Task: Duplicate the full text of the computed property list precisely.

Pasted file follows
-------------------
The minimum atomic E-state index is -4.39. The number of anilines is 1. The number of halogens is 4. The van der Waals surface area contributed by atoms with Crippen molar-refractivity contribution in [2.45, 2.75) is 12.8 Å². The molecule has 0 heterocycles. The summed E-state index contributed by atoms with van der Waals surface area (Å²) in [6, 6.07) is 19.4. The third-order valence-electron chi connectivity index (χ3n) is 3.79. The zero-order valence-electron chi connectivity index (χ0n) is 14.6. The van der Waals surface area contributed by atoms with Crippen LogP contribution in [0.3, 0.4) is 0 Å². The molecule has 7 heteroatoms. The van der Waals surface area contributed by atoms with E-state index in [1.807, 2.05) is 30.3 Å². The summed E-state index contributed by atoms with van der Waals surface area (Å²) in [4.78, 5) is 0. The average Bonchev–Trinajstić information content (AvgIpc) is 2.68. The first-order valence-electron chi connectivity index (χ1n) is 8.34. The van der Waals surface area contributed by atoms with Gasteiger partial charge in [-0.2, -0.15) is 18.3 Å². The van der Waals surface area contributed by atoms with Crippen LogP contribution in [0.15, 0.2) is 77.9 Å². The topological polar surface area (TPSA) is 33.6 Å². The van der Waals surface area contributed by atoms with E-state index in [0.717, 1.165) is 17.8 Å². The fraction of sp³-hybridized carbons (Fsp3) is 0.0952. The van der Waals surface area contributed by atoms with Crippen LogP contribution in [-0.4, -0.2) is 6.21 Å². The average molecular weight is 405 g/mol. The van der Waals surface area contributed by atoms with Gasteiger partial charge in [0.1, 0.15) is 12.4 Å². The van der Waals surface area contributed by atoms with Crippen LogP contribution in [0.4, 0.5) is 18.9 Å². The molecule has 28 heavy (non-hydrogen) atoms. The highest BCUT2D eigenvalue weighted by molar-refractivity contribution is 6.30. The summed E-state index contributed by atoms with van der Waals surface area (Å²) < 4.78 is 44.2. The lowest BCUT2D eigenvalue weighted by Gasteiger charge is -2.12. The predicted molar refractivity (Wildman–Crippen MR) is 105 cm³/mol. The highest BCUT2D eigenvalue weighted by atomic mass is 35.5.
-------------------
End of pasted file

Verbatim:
The minimum atomic E-state index is -4.39. The number of anilines is 1. The number of halogens is 4. The van der Waals surface area contributed by atoms with Crippen molar-refractivity contribution in [2.45, 2.75) is 12.8 Å². The molecule has 0 heterocycles. The summed E-state index contributed by atoms with van der Waals surface area (Å²) in [6, 6.07) is 19.4. The third-order valence-electron chi connectivity index (χ3n) is 3.79. The zero-order valence-electron chi connectivity index (χ0n) is 14.6. The van der Waals surface area contributed by atoms with Crippen LogP contribution in [0.3, 0.4) is 0 Å². The molecule has 7 heteroatoms. The van der Waals surface area contributed by atoms with E-state index in [1.807, 2.05) is 30.3 Å². The summed E-state index contributed by atoms with van der Waals surface area (Å²) in [4.78, 5) is 0. The average Bonchev–Trinajstić information content (AvgIpc) is 2.68. The first-order valence-electron chi connectivity index (χ1n) is 8.34. The van der Waals surface area contributed by atoms with Gasteiger partial charge in [-0.2, -0.15) is 18.3 Å². The van der Waals surface area contributed by atoms with Crippen LogP contribution in [0.15, 0.2) is 77.9 Å². The topological polar surface area (TPSA) is 33.6 Å². The van der Waals surface area contributed by atoms with E-state index in [0.717, 1.165) is 17.8 Å². The fraction of sp³-hybridized carbons (Fsp3) is 0.0952. The van der Waals surface area contributed by atoms with Crippen LogP contribution in [-0.4, -0.2) is 6.21 Å². The average molecular weight is 405 g/mol. The van der Waals surface area contributed by atoms with Gasteiger partial charge in [0.1, 0.15) is 12.4 Å². The van der Waals surface area contributed by atoms with Crippen LogP contribution in [0.4, 0.5) is 18.9 Å². The molecule has 28 heavy (non-hydrogen) atoms. The highest BCUT2D eigenvalue weighted by molar-refractivity contribution is 6.30. The summed E-state index contributed by atoms with van der Waals surface area (Å²) < 4.78 is 44.2. The lowest BCUT2D eigenvalue weighted by Gasteiger charge is -2.12. The predicted molar refractivity (Wildman–Crippen MR) is 105 cm³/mol. The highest BCUT2D eigenvalue weighted by atomic mass is 35.5.